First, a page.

Inside 3 Iconic MTV VMAs Moments With Madonna, Britney and Lady Gaga

Gregory E. Miller
Britney Spears, Lady Gaga, Madonna
From left: Frank Micelotta/Getty Images; Gregg DeGuire/PictureGroup; Frank Micelotta/ImageDirect

The MTV Video Music Awards have never really been about videos, or about awards. At their core, the VMAs are about which performer delivers the most memorable, mind-blowing moment of the night. With Miley Cyrus—who shed her Disney image for good at the 2013 ceremony—hosting this year’s show on Sunday, Aug. 30 at 9/8c, another one of those instances seems imminent. “Miley, in and of herself, is a one woman freak show,” says the show’s executive producer Van Toffler. “So I think she feels a lot of pressure to make it great.” Ahead of the big night, we look back at three iconic VMAs moments celebrating anniversaries this year—and the untold stories behind them.

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25 Years Ago: Madonna Gets Dangerous

Often recalled as the “Marie Antoinette” performance, Madonna’s game-changing 1990 rendition of her hit “Vogue” was based on the film Dangerous Liaisons, with Madge donning Michelle Pfeiffer’s actual dress from the movie. Luis Camacho and Jose Gutierez, both of whom danced on Madonna’s “Blonde Ambition” tour and choreographed and danced in the original “Vogue” video and VMA number, recall that unforgettable night.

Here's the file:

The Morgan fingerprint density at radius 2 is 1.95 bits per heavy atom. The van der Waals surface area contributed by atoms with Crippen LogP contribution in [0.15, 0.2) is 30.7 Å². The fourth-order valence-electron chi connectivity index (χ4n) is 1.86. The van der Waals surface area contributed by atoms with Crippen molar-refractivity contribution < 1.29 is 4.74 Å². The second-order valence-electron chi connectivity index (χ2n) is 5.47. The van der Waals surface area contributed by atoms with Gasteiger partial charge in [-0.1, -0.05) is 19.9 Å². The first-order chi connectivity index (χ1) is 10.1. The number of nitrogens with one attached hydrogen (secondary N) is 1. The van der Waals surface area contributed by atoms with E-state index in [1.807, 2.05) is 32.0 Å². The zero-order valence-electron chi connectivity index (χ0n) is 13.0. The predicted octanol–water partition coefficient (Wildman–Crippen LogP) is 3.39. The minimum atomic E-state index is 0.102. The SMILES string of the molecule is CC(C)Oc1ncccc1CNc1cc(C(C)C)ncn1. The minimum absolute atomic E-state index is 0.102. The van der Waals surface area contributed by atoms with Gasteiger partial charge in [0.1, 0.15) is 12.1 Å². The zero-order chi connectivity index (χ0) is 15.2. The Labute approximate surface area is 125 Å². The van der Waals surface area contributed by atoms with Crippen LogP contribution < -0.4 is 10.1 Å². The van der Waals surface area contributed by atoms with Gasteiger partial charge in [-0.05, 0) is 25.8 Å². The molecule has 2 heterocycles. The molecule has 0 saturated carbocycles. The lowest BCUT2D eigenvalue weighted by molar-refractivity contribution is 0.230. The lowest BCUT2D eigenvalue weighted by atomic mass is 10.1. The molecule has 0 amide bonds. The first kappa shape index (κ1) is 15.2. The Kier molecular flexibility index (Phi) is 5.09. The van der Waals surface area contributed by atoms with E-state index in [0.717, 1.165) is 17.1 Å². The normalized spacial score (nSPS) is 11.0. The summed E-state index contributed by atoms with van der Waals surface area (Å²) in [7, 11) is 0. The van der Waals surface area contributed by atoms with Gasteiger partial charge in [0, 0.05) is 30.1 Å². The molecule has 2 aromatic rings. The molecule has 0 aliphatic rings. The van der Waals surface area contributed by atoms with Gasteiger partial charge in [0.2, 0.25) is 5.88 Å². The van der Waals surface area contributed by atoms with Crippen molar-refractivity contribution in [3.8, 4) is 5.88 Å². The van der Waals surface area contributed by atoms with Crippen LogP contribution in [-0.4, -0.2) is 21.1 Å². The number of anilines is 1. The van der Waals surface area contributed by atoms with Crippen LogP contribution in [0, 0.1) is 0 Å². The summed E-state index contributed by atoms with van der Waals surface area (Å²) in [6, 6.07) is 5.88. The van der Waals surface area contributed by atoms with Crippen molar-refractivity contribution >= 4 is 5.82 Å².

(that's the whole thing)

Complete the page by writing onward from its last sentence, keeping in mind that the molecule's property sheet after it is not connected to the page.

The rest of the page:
Gutierez: At first, we were going to do another song, 'cause people were already sick of us doing this. We had already vogued all year. It was between “Keep it Together” and something else.

Camacho: The idea [for the “Vogue” performance] came about during a game of charades. During the last days of the tour, we were in the South of France, in Nice, and one of the charades was Dangerous Liaisons. I was sitting next to her, and Madonna goes, “You know, that’s very ‘Vogue.’ ”

Gutierez: For the choreography, I was trying to basically keep the same stuff that was in the chorus section [of the video]. Everyone remembers those counts of eight from the chorus. Voguing is very arrogant and very aristocratic with all this attitude, so I think the theme and the costumes made us emulate it even more.

Camacho: The only thing that had us a little nervous were the fans the women [dancers] had. At one point in the choreography, they flipped the fans in the air, and they’re supposed to catch them. At almost every rehearsal, somebody would drop the fan.

Madonna Vogue

Frank Micelotta/ImageDirect/Getty Images

Madonna performs "Vogue" in 1990.

Gutierez: Janet Jackson’s dancers also were performing that night, and there was always this Janet and Madonna competition throughout the years. Janet opened the show with “Black Cat” and we were closing the show, so we got to see them go on first. We were so amped because we were like, “Oh my God, they sucked! They were so bad!” We were like, “Oh, it’s in the bag!”

Camacho: We were also up for an award that night for best choreography.